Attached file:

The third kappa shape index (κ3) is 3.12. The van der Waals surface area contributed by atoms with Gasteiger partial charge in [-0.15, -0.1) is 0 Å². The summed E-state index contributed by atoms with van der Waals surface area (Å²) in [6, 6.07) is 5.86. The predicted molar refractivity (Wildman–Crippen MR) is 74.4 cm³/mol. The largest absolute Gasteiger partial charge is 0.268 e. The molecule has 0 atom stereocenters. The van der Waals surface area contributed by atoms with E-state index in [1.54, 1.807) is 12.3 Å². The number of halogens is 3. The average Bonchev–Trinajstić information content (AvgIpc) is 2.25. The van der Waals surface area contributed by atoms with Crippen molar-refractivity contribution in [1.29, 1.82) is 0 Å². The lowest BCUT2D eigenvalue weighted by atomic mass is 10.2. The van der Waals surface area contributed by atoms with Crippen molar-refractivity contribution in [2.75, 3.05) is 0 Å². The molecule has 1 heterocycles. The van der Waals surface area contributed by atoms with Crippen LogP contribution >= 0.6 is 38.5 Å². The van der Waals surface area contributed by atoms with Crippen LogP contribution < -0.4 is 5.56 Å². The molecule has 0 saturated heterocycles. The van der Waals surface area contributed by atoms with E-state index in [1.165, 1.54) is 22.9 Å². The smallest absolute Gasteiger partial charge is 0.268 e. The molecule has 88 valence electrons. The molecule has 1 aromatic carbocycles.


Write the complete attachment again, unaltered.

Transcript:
The third kappa shape index (κ3) is 3.12. The van der Waals surface area contributed by atoms with Gasteiger partial charge in [-0.15, -0.1) is 0 Å². The summed E-state index contributed by atoms with van der Waals surface area (Å²) in [6, 6.07) is 5.86. The predicted molar refractivity (Wildman–Crippen MR) is 74.4 cm³/mol. The largest absolute Gasteiger partial charge is 0.268 e. The molecule has 0 atom stereocenters. The van der Waals surface area contributed by atoms with E-state index in [1.54, 1.807) is 12.3 Å². The number of halogens is 3. The average Bonchev–Trinajstić information content (AvgIpc) is 2.25. The van der Waals surface area contributed by atoms with Crippen molar-refractivity contribution in [1.29, 1.82) is 0 Å². The lowest BCUT2D eigenvalue weighted by atomic mass is 10.2. The van der Waals surface area contributed by atoms with Crippen molar-refractivity contribution in [2.75, 3.05) is 0 Å². The molecule has 1 heterocycles. The van der Waals surface area contributed by atoms with Crippen LogP contribution >= 0.6 is 38.5 Å². The van der Waals surface area contributed by atoms with Crippen LogP contribution < -0.4 is 5.56 Å². The molecule has 0 saturated heterocycles. The van der Waals surface area contributed by atoms with E-state index in [1.165, 1.54) is 22.9 Å². The smallest absolute Gasteiger partial charge is 0.268 e. The molecule has 88 valence electrons. The molecule has 1 aromatic carbocycles.